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This year, the tea is made of fresh tea leaves in higher quality, and is produced in better place with better crafting method.
When mentioned Anxi County, people will spontaneously think of Anxi Tie Guan Yin, “Iron Goddess”. It is well-known both inland and abroad. This Tie Guan Yin is close to forest green in color, has a pure aroma. Meanwhile the liquid of this Oolong tea is transparent and bright, which truly is a feast to the eyes. In taste, this Tie Guan Yin has sweet flavor, long-last fragrance and comfortable sweet aftertaste.
Recommend Brewing Guide:
People live in Anxi, Fujian have strong favor in Tie Guan Yin. In holiday or weekends, they love to invite friends together to enjoy a cup of Iron Goddess and spend a leisure afternoon. As Tie Guan Yin is able to be infused for quite a long time, companioned with the high aroma, this tea will bring you a different feeling. The aroma washes away the noise and busyness in the city, only leaves you the brisk fragrance of orchid, the mellow taste in first sip, the sweet flavor in throat and a sweet aftertaste lasting a long time. If you are at local tea garden, you will have a strong feeling of the nature. Tie Guan Yin trees stand at every corner in your eyesight. Green tea leaves are surrounded by light mist. Tea workers will spend a whole busy day for their intoxicating Tie Guan Yin trees. It is not only the brisk scent that intoxicates you spirit, but also the Roasted Tie Guan Yin.
Anxi County lies in the middle by south of Fujian, at 24°51′ N - 25°26′ N, 117°34′E - 118°18′E. Its total area is 2983.1 square kilometers. The environment of Anxi is definitely suitable for planting tea trees. It locates in the subtropical humid climate zone, on the southeast side of Dai Yun Mountain. The average temperature here is about 16 to 20℃, while the annual precipitation is around 1600 mm to 1800 mm. According to the record in “Anxi County Annuals/An Xi Xian Zhi”, the tea production in Anxi began in Tang Dynasty, rose in Ming Dynasty and Qing Dynasty, flourished in last century. It has a history over one thousand years. Anxi was renowned as “the capital of tea in Fujian”. In March, 1995, Anxi was named as the “Home of Chinese Oolong Tea” by Ministry of Agriculture.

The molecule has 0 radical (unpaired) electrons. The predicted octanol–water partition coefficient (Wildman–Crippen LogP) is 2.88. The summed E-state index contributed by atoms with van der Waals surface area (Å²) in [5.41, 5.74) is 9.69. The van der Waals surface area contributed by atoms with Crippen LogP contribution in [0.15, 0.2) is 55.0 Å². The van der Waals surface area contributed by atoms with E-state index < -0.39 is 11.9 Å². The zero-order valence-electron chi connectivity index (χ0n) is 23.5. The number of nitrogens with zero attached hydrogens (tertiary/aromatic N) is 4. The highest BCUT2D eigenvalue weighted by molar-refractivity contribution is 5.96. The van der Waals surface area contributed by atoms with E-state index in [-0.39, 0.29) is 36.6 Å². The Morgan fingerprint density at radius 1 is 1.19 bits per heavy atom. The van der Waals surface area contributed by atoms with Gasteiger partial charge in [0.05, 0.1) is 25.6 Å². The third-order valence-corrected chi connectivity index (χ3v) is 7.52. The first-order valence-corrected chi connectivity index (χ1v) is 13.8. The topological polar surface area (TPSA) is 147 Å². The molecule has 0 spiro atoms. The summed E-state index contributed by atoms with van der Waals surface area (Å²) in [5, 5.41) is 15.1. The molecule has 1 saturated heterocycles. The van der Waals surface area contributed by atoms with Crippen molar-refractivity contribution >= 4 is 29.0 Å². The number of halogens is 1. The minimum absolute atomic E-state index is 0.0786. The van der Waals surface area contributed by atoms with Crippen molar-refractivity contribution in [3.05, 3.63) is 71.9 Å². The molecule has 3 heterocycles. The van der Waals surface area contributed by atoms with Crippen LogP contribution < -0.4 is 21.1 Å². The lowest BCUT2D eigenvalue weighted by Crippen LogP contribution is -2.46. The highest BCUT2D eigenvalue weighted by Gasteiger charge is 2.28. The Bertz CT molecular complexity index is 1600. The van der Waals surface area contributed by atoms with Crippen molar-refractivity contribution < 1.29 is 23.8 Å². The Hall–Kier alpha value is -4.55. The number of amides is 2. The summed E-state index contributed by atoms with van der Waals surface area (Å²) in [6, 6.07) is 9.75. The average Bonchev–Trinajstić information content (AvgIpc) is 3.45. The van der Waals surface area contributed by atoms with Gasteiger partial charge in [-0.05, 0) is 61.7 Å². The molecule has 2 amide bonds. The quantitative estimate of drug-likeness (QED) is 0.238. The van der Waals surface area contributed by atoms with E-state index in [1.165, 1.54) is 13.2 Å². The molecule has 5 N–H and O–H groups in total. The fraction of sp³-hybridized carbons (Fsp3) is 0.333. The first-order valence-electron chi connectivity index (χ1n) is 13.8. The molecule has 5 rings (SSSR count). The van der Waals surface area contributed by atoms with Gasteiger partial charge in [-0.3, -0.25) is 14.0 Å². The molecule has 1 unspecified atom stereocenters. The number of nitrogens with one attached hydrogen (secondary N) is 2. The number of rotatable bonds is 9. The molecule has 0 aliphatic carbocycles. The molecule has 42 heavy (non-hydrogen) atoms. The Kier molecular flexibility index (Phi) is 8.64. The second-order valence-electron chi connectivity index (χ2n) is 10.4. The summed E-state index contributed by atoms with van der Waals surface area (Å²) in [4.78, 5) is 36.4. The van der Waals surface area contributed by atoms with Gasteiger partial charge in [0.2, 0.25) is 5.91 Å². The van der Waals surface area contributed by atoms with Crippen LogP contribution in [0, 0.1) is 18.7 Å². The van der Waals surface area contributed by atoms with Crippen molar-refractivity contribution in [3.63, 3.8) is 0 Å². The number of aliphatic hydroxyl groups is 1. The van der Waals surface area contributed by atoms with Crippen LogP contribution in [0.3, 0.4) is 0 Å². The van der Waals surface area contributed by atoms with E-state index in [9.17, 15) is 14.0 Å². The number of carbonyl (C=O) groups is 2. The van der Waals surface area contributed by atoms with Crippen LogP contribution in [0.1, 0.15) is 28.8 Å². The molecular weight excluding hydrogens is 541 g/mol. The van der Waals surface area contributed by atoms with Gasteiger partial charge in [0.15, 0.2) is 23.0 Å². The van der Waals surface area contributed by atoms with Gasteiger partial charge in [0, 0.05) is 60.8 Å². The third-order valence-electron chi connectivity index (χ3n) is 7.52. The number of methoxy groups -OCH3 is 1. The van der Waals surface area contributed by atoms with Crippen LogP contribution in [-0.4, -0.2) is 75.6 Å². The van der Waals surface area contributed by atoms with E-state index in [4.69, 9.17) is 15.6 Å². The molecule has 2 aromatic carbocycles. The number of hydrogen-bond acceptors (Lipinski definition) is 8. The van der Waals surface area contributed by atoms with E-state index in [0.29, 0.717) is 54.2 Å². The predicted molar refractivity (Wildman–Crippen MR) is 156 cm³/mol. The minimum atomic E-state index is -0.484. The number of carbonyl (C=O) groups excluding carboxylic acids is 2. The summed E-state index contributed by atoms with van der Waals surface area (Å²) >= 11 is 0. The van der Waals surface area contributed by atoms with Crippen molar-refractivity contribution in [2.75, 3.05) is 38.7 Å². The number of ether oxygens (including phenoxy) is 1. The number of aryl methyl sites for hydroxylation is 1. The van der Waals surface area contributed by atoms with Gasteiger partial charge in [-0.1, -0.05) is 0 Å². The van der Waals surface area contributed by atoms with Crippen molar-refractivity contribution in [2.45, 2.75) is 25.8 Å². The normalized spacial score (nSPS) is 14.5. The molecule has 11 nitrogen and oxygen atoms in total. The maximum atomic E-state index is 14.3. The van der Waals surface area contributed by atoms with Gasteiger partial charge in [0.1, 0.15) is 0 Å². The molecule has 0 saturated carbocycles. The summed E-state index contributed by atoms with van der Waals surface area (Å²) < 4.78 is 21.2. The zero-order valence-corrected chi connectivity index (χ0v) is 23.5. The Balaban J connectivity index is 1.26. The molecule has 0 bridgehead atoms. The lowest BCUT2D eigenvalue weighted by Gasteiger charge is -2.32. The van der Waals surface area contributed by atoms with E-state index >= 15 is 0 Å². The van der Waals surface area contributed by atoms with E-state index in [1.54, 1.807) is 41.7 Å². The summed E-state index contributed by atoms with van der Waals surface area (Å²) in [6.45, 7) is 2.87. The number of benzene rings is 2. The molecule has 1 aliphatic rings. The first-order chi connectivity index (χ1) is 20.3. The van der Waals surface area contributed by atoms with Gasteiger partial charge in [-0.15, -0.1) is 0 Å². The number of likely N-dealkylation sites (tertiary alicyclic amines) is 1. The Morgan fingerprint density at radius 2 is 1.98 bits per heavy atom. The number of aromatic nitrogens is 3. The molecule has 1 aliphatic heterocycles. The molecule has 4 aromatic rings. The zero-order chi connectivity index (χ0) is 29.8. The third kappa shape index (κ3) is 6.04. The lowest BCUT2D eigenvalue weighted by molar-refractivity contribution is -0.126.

The origin tea garden of our Hand-made Tieguanyin in Huqiu, Anxi, Fujian
Nanqi Tie Guan Yin – The Tea is increasingly well-known Nanqi is a busy place. It is surrounded by the strong fragrance of tea. The aroma floats and disappears in the air. Nevertheless, you couldn’t believe that ten year ago, Nanqi was a poor village with only 17 families living in mud-brick houses on the mountain. It was rarely known by people. Yet nobody predicts that this place can have wide concrete roads leading to their house. Nanqi people now have rich life. And Nanqi tea becomes a bright star of Anxi Tie Guan Yin. Teas planted in Nanqi have excellent quality because of the environment. More significantly, Nanqi people are tough and hard workers. They know well about how to make tea, and how to be good people. Nanqi Tie Guan Yin is given the unique Guanyinyun by its traditional making process: sun withering, spreading, fixation, rolling, forming and roasting. The orchid aroma of Nanqi Tie Guan Yin is spreading to the world.